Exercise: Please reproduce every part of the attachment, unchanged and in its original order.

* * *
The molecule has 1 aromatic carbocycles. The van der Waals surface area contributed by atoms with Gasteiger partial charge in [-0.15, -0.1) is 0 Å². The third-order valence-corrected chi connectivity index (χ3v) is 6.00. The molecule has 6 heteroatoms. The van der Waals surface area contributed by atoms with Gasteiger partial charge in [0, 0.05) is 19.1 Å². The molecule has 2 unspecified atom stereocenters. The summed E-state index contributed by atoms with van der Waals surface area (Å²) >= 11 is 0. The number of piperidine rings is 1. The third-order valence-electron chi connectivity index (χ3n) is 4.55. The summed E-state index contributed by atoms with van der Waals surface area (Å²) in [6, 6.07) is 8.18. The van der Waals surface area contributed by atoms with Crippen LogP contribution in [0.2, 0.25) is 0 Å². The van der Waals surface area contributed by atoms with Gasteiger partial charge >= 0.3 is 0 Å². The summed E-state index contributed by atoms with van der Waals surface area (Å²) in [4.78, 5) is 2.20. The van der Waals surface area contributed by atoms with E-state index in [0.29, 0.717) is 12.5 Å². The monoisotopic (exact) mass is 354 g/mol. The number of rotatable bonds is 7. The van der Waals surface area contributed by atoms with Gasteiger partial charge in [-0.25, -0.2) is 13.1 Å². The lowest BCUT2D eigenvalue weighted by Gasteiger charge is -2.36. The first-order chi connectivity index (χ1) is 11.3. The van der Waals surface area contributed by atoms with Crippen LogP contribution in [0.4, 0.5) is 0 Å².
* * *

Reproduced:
The molecule has 1 aromatic carbocycles. The van der Waals surface area contributed by atoms with Gasteiger partial charge in [-0.15, -0.1) is 0 Å². The third-order valence-corrected chi connectivity index (χ3v) is 6.00. The molecule has 6 heteroatoms. The van der Waals surface area contributed by atoms with Gasteiger partial charge in [0, 0.05) is 19.1 Å². The molecule has 2 unspecified atom stereocenters. The summed E-state index contributed by atoms with van der Waals surface area (Å²) >= 11 is 0. The number of piperidine rings is 1. The third-order valence-electron chi connectivity index (χ3n) is 4.55. The summed E-state index contributed by atoms with van der Waals surface area (Å²) in [6, 6.07) is 8.18. The van der Waals surface area contributed by atoms with Crippen LogP contribution in [0.2, 0.25) is 0 Å². The van der Waals surface area contributed by atoms with Gasteiger partial charge >= 0.3 is 0 Å². The summed E-state index contributed by atoms with van der Waals surface area (Å²) in [4.78, 5) is 2.20. The van der Waals surface area contributed by atoms with E-state index in [0.29, 0.717) is 12.5 Å². The monoisotopic (exact) mass is 354 g/mol. The number of rotatable bonds is 7. The van der Waals surface area contributed by atoms with Gasteiger partial charge in [-0.25, -0.2) is 13.1 Å². The lowest BCUT2D eigenvalue weighted by Gasteiger charge is -2.36. The first-order chi connectivity index (χ1) is 11.3. The van der Waals surface area contributed by atoms with Crippen LogP contribution in [0.4, 0.5) is 0 Å².